How to reduce huge backlog of cases

I read R.D. Sharma’s article, “Burden of backlog” (Sunday Oped) and letters on the subject. Though millions of cases are pending, the legislature, the executive and the judiciary don’t seem to be bothered. I offer some suggestions.

The vacancies of judges should be filled at the earliest. If necessary, let more posts be created. In this context, Punjab and Haryana High Court Chief Justice V.K. Jain has set a unique example. The judges’ salaries must be raised suitably to act as incentive.

The admission/motion stage should be changed in the apex and high courts and the procedure in other countries and in our National Consumers’ Disputes Redressal Commission should be adopted. Only the petitions seeking bail, stay or other urgent national or state matter be put up before the administration bench.


Over 50 per cent cases pending in all the courts are between the Centre, states and their employees. The State Administrative Tribunals on the pattern of CAT should be appointed with a National Administration Commission for appeals from SATs and CAT.

The traffic matters should be transferred to the executive side. Serve summons through post offices only and not through court peons. This is the basic cause of delays and corruption. Mobile courts as in Punjab are a must.

Cut down adjournments in the apex and high courts. In the distinct courts, there may be more than two adjournments in any case and if advocates seek undue adjournments, levy high costs.

R.S. BHALLA, Malerkotla


Apart from unfilled vacancies and too many holidays, there is another major factor for the huge backlog of cases in courts. It is the lawyers’ greed to make more money from more hearings and to manipulate sustained postponements, in league with their rival lawyers and the judicial staff.

This is the major reason for the accumulation of cases. It is up to the judicial system to read between the lines and assess the genuineness of each request for postponement to save the clients from undue harassment and financial loss and the court’s precious time. Sincere measures to tackle this problem will go a long way in reducing the backlog in courts.

Lt-Col BHAGWANT SINGH (retd),  Mohali

Much ado about the Bard

Khushwant Singh’s article “Much ado about the Bard’s life” (Saturday Extra, Jan 26) was interesting. Whether William Shakespeare’s plays, poems and sonnets were written by him or not, they have been attributed to him. They are indeed peerless.

Those who doubt the authenticity of his work have not been able to unravel the mystery shrouding his 37 plays, 150 sonnets and poems. The all-time great dramatist and towering figure in the world’s English literature can’t be belittled by unpleasant insinuations about him and his work. The more the controversy, the more famous he becomes.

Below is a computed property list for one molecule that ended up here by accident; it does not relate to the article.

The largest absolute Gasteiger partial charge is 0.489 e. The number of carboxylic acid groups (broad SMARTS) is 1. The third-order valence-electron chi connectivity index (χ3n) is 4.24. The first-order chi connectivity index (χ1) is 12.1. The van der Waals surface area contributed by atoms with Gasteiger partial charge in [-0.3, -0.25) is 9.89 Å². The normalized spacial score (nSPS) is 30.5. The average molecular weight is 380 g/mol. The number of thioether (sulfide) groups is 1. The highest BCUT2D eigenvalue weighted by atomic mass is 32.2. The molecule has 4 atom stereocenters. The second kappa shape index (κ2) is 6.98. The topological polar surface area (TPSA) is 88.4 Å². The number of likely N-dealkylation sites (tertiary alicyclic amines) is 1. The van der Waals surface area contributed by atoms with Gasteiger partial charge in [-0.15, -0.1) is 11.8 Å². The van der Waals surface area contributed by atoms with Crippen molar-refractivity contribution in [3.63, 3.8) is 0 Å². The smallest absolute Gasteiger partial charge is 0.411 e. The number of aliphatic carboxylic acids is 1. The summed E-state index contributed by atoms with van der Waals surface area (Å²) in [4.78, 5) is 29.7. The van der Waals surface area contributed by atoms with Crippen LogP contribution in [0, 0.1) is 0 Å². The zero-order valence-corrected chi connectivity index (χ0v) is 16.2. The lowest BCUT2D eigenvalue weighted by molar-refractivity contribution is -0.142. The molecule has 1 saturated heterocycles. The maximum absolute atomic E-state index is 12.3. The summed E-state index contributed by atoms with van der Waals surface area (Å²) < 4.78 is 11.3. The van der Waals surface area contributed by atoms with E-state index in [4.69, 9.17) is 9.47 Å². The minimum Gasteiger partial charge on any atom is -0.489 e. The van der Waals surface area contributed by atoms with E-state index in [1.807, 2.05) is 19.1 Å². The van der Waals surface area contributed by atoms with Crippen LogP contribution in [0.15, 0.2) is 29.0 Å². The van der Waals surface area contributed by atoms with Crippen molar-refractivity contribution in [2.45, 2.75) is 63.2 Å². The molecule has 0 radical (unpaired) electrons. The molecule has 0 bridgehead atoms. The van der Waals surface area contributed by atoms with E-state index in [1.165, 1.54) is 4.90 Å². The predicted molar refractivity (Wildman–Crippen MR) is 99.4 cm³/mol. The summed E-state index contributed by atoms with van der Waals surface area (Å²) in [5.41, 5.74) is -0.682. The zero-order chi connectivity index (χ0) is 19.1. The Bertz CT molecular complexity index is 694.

His plays stand the test of time and their poetry remains still unrivalled in any language. Each new generation of men has found Shakespeare’s work ever so wonderful, and unique. He might have invented a few but he borrowed freely to churn out mesmerising comedies 
and tragedies.


Jail reforms

I read Upneet Lalli’s article, “Victims of apathy: Commitment needed to reform prisons” (Perspective, Jan 20). The riot in Jalandhar’s Central Jail is an eye-opener. The question is: what type of prison reforms are required to check such incidents? The reforms should be in terms of tightening the security arrangements, easing congestion (by deleting sub-section (1B) of Section 438 of the Cr PC and improving facilities to make criminals good citizens.

At the same time, the administration should keep in mind that reforms should not be such as to convert jails into holiday resorts for the inmates. Otherwise, prisons will turn into dwelling houses and the poor people would more frequently resort to some kind of offence to get into the jails and settle there!

ANKUR DUTTA, GNDU Regional Campus, Gurdaspur


The primary focus in jail reforms must begin and end with transformation of convicts as good citizens built on principles of human dignity and good living conditions during and after the jail term. A prisoner is detained in the four walls of a prison for a certain offence and must not be treated inhumanly like rats.

A mechanism with the active participation of NGOs and other well meaning individuals must ensure that there is no detention for anyone especially for petty offences till one is finally convicted after exhausting all available legal options.

This will check overcrowding and government expenditure, besides unnecessary detention of undertrials. Moreover, how long can you put a person in jail unless proved guilty?

B.M. SINGH, Amritsar



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